The book, published before Miliband turned 30, had a major impact on the new team that headed the Labour Party. He became particularly close to Tony Blair, the newly elected party leader. Blair was not a Marxist; he was barely a Socialist; Ralph Miliband reportedly despised the young Labour Party leader, considering him a closet Tory. But his son and the soon-to-be prime minister saw the world differently. They believed that Labour had to embrace a new kind of progressive politics to meet Britain’s current needs. In the post-industrial society, the working “masses” were property owners. To be elected, Labour had to speak a new language. Borrowing from Ralph Miliband’s idea of a “New Left,” the party rebranded itself “New Labour.”
David Miliband is credited with writing much of the 1997 Labour Party election manifesto—its party platform. There wasn’t much naked socialism in it. But there was a lot of emphasis on something his father, who passed away in 1994, would have approved of: education. Labour won the election in an historic landslide. Miliband followed Blair into 10 Downing Street as head of poli cy. Blair’s chief of communications, Alastair Campbell, gave him the nickname “Brains.”
Miliband was thought of as a brilliant policy wonk but not a politician. “David is very austere,” says one political figure who has known him for a long time. “He is shy and values his privacy.” Despite an affinity for blogging, his personal life is virtually unknown beyond a few basic facts. His wife, Louise Shackleton, a violinist with the London Symphony Orchestra, is a dual American-British citizen whom he met on a flight to Rome. The couple adopted two young sons, Isaac and Jacob, from the United States. His ability to keep his private life private is an amazing feat in a country with a rapacious tabloid press.
But in 2001, much to the surprise of many who knew him, Miliband threw himself into electoral politics. He stood for Parliament for the safe Labour seat of South Shields, a gritty northern constituency. It was the kind of place where voters favored the socialism his father endorsed. Once elected to Parliament, his rise to the cabinet seemed pre-ordained. In 2006, Blair appointed him secretary for environment, food and rural affairs. The following year, the new prime minister, Gordon Brown, named him foreign secretary.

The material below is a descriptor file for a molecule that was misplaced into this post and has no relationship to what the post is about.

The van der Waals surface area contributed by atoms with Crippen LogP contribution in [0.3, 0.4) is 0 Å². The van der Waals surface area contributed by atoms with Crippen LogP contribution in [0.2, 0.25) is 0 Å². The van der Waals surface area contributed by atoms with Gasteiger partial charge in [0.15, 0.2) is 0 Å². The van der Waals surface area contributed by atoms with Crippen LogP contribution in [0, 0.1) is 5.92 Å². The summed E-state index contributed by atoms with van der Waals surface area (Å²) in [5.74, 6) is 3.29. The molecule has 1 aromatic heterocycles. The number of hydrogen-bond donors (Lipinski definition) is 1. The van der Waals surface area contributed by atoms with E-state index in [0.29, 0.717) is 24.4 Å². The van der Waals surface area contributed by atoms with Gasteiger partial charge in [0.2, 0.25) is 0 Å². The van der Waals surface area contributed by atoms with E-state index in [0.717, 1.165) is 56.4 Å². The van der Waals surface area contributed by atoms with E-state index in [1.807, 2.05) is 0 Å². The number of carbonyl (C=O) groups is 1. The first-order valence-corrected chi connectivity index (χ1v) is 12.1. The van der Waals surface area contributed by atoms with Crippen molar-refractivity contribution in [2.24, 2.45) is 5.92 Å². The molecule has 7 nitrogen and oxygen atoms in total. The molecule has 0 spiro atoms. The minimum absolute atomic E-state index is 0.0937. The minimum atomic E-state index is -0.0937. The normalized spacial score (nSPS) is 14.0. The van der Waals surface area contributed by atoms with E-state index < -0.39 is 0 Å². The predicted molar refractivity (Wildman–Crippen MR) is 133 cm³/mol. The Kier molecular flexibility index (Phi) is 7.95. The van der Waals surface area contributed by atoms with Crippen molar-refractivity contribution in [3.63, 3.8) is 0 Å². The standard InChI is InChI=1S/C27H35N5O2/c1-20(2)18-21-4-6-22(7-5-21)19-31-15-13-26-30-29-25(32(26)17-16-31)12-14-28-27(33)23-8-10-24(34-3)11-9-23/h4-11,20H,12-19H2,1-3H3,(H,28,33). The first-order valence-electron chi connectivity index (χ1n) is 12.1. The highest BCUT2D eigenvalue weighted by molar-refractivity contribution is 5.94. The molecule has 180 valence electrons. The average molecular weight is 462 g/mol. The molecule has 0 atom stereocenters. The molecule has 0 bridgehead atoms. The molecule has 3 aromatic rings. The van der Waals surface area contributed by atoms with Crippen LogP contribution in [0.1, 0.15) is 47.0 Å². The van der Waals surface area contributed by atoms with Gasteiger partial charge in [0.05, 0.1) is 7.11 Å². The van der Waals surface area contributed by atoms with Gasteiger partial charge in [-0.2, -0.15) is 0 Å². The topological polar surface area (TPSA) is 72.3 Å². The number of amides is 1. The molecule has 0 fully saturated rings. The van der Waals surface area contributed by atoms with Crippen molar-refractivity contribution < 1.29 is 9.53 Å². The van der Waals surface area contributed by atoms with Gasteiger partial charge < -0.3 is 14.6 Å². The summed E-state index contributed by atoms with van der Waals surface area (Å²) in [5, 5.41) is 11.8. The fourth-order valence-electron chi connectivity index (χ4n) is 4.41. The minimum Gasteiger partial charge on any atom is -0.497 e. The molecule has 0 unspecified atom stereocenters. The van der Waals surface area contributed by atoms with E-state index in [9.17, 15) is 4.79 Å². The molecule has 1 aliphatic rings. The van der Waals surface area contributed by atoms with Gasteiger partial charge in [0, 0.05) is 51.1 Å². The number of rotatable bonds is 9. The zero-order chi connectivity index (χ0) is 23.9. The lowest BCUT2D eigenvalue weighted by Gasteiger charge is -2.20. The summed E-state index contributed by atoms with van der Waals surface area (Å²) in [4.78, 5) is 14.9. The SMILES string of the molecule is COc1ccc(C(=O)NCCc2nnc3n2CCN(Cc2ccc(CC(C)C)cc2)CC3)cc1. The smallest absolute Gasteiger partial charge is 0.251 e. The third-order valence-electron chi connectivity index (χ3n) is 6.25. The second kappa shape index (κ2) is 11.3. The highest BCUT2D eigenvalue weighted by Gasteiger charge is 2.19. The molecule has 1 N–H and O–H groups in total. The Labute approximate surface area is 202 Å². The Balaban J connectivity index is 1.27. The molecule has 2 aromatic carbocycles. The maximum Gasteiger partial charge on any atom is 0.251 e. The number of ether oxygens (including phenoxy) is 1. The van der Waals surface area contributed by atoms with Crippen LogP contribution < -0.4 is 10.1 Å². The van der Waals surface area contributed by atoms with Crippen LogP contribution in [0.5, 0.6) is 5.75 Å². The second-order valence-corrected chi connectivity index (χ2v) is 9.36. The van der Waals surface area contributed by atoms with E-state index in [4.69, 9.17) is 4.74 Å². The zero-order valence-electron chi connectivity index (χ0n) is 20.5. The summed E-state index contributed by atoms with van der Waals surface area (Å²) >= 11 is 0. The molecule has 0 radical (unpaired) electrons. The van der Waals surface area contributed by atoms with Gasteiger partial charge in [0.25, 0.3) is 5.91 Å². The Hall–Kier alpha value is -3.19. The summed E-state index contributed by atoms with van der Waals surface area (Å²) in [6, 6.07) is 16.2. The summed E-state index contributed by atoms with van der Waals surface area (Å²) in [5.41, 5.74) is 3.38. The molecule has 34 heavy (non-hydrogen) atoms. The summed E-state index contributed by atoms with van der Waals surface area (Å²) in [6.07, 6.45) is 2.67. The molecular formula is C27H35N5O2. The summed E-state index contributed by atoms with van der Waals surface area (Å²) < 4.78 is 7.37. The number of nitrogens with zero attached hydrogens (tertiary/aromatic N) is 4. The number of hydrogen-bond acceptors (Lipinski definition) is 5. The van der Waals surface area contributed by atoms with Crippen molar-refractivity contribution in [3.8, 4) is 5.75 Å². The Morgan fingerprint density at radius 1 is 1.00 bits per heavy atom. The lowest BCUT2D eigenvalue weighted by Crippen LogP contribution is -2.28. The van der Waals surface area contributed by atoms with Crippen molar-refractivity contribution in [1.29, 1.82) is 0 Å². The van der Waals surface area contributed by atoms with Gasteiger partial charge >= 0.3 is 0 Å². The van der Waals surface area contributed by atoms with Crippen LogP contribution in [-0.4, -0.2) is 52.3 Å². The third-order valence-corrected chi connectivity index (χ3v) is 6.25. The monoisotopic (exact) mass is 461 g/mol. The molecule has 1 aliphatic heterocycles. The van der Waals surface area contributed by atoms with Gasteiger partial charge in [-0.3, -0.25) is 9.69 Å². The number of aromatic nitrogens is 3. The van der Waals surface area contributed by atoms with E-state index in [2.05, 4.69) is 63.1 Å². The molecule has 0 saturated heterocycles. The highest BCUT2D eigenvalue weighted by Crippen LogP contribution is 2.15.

Becoming foreign secretary wasn’t what Miliband had in mind. Chris Brown, professor of international relations at LSE, says David Miliband hoped that Prime Minister Brown would put him in charge of a big-budget domestic department, like the Home Office, which oversees immigration policy, counter-terrorism and science.
But after a smooth rise to the upper echelons of the Labour Party, Miliband had slammed into the wall that has prevented Labour from fulfilling the promise of its 1997 manifesto: the rivalry between Tony Blair and Gordon Brown. The men were elected to Parliament the same year and plotted against each other to become prime minister. Blair won out because it was clear to everyone that he was a great campaigner. Brown’s intellectual skills are formidable but he is not at all personable. He broods, he holds grudges, and he does it all in public. In Brown’s mind, Miliband was a Blair loyalist and a potential rival. But he was too important to ignore, and so he was “relegated” to the Foreign Office to enjoy the prestige and not get in the way.
Whatever his initial feelings about the appointment, Miliband has thrown himself into a job that is no longer as glamorous as it once was. In the heyday of the British Empire, the foreign secretary’s position ranked only slightly behind the prime minister’s in importance. But because the center of world power shifted to Washington after World War II, Britain’s foreign policy ambitions today are more modest.